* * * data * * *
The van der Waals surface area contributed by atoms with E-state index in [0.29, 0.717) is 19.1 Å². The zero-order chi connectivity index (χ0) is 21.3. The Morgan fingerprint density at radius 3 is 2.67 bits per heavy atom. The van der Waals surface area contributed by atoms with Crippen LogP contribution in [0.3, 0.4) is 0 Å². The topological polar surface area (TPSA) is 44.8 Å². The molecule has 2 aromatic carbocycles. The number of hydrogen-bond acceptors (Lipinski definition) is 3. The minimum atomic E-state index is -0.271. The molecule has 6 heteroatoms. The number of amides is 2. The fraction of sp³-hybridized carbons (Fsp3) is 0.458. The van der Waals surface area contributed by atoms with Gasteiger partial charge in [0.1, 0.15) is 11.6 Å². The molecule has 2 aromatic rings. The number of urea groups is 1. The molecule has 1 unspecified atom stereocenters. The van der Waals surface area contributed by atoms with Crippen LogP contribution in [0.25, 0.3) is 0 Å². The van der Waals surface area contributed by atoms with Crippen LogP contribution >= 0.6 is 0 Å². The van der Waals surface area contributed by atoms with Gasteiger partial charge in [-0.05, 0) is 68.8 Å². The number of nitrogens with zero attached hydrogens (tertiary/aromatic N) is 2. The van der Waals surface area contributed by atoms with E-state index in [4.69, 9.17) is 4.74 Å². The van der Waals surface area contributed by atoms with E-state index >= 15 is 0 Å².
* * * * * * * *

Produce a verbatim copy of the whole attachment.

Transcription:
The van der Waals surface area contributed by atoms with E-state index in [0.29, 0.717) is 19.1 Å². The zero-order chi connectivity index (χ0) is 21.3. The Morgan fingerprint density at radius 3 is 2.67 bits per heavy atom. The van der Waals surface area contributed by atoms with Crippen LogP contribution in [0.3, 0.4) is 0 Å². The topological polar surface area (TPSA) is 44.8 Å². The molecule has 2 aromatic carbocycles. The number of hydrogen-bond acceptors (Lipinski definition) is 3. The minimum atomic E-state index is -0.271. The molecule has 6 heteroatoms. The number of amides is 2. The fraction of sp³-hybridized carbons (Fsp3) is 0.458. The van der Waals surface area contributed by atoms with Gasteiger partial charge in [0.1, 0.15) is 11.6 Å². The molecule has 2 aromatic rings. The number of urea groups is 1. The molecule has 1 unspecified atom stereocenters. The van der Waals surface area contributed by atoms with Crippen LogP contribution in [0.25, 0.3) is 0 Å². The van der Waals surface area contributed by atoms with Crippen LogP contribution >= 0.6 is 0 Å². The van der Waals surface area contributed by atoms with Gasteiger partial charge in [-0.05, 0) is 68.8 Å². The number of nitrogens with zero attached hydrogens (tertiary/aromatic N) is 2. The van der Waals surface area contributed by atoms with E-state index in [4.69, 9.17) is 4.74 Å². The van der Waals surface area contributed by atoms with E-state index >= 15 is 0 Å².